Tuesday, July 22, 2008
The Dark Knight's Costume Designer Describes Creating the Joker's New Look
Great supervillains aren't born, they're made - something that costume designer Lindy Hemming will happily tell you. The costume designer for Christopher Nolan's The Dark Knight recently talked to Wizard Universe about the process whereby she created the new look for Heath Ledger's Joker in Nolan's sequel to Batman Begins.
[Director] Chris [Nolan] didn't want him to have a brand-new costume made," Hemming says, "I started getting pieces together, and we made up a look, but always keeping them in various shades of purple. There are like 25 of those coats, all in different stages of breaking down because of the things happening to [the Joker]." Given that restriction, Hemming began looking at the character's past appearances in comics, and then comparing that to modern fashion.
"The first place that I looked [for inspiration] was obviously pictures of the Joker in past graphic novels, comic books, films, whatever, and then after that, I started to think, 'Well, how could someone be like this?'" explains Hemming. "Then I wanted to contemporize it, so I started looking in fashion."
"You say, 'What's the rationale for him being able to dress like this?' That's when I started looking at the pop world and I ended up looking at the Sex Pistols and Johnny Rotten. I was just thinking, 'Well, there are plenty of guys out there who actually are as extreme as this, and there's nothing wrong with doing it.' You've got to make it look like someone really dresses like this. It can't just be, 'Hello, I'm putting on my costume.' It's got to be wherever he lives and whatever he's been doing, he's been wearing that."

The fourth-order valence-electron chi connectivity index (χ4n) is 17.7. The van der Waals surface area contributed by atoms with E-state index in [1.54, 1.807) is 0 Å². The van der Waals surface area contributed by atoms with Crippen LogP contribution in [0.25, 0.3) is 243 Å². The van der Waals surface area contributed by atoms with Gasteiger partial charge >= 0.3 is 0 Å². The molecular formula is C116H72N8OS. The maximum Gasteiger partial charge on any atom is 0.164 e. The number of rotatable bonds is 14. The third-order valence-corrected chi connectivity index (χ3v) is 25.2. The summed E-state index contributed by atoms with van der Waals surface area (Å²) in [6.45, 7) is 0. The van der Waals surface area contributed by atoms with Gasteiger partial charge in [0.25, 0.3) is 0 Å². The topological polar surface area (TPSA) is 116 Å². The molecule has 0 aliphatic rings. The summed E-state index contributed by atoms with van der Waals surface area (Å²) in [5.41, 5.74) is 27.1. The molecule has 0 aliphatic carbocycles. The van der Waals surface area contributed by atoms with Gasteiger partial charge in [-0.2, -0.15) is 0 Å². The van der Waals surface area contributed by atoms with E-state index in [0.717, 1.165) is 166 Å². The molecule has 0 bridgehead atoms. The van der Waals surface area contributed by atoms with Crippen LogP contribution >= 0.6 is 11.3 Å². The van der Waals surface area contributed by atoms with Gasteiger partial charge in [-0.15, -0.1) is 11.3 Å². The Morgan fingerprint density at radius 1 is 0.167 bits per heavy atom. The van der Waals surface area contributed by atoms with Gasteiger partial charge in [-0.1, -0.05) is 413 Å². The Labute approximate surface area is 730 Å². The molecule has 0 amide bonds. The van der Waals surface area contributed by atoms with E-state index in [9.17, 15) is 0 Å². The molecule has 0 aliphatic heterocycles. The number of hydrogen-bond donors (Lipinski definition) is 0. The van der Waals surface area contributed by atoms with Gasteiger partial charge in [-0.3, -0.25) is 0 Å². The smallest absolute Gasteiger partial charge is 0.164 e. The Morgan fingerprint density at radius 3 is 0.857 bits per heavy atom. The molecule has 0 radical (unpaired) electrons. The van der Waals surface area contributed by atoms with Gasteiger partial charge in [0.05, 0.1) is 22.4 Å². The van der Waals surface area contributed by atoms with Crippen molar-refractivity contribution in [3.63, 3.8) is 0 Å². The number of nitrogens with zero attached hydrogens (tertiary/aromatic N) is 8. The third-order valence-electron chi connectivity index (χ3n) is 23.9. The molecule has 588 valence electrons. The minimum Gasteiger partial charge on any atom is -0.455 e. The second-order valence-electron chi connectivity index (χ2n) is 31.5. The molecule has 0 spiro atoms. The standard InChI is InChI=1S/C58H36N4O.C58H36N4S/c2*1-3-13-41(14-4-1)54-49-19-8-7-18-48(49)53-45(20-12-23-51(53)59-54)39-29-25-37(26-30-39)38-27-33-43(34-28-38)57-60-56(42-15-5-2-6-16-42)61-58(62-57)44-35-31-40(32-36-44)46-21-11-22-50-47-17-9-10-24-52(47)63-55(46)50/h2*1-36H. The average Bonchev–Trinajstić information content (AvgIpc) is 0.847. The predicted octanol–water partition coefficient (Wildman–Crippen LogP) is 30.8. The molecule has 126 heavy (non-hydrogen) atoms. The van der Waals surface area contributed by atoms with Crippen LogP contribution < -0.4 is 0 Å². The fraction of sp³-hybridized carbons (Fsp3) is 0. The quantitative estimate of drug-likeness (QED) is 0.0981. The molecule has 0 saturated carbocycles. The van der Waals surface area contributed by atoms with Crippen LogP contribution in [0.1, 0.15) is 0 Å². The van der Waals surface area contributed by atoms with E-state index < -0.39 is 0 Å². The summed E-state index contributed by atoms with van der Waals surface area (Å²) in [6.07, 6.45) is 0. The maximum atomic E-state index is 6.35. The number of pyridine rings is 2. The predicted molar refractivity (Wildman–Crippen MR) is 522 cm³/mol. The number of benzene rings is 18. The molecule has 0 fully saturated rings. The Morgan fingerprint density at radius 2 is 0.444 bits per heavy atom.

Hemming explains that when viewers first see the Joker in the film, he is already in "costume." "You can assume that he might've been dressed like that for years. He may have always been wearing those clothes. Instead of putting them on like the Joker has done before, you find him wearing these. He's already scarred in the film, so the makeup comes from what he does to enhance that rather than to look like a clown."
The Dark Knight opens on July 18, 2008, and stars Christian Bale, Heath Ledger, Morgan Freeman, Gary Oldman, Aaron Eckhart and Maggie Gylenhall.
The costume designer was able to get a lot more outlandish in costuming The Joker, modifying the character's familiar look to reflect the generation of the actor playing him. Hemming explains, "Once I knew The Joker was going to be played by Heath Ledger, I wanted the costume to have a younger, trendier style than previous versions. Basically, my research ranged from Vivienne Westwood to Johnny Rotten to Iggy Pop to Pete Doherty to Alexander McQueen. I was collecting all sorts of images."
Hemming ultimately designed an eclectic ensemble that she says "has a somewhat foppish attitude to it, with a little grunge thrown in." Staying with The Joker's traditional color palette, his outfit is topped by a purple coat, worn over a green waistcoat. Changing up his look, he also wears a lighter jacket that was based on the Carnaby Street Mod look. His shirt was patterned after a shirt that Hemming found at an antique market.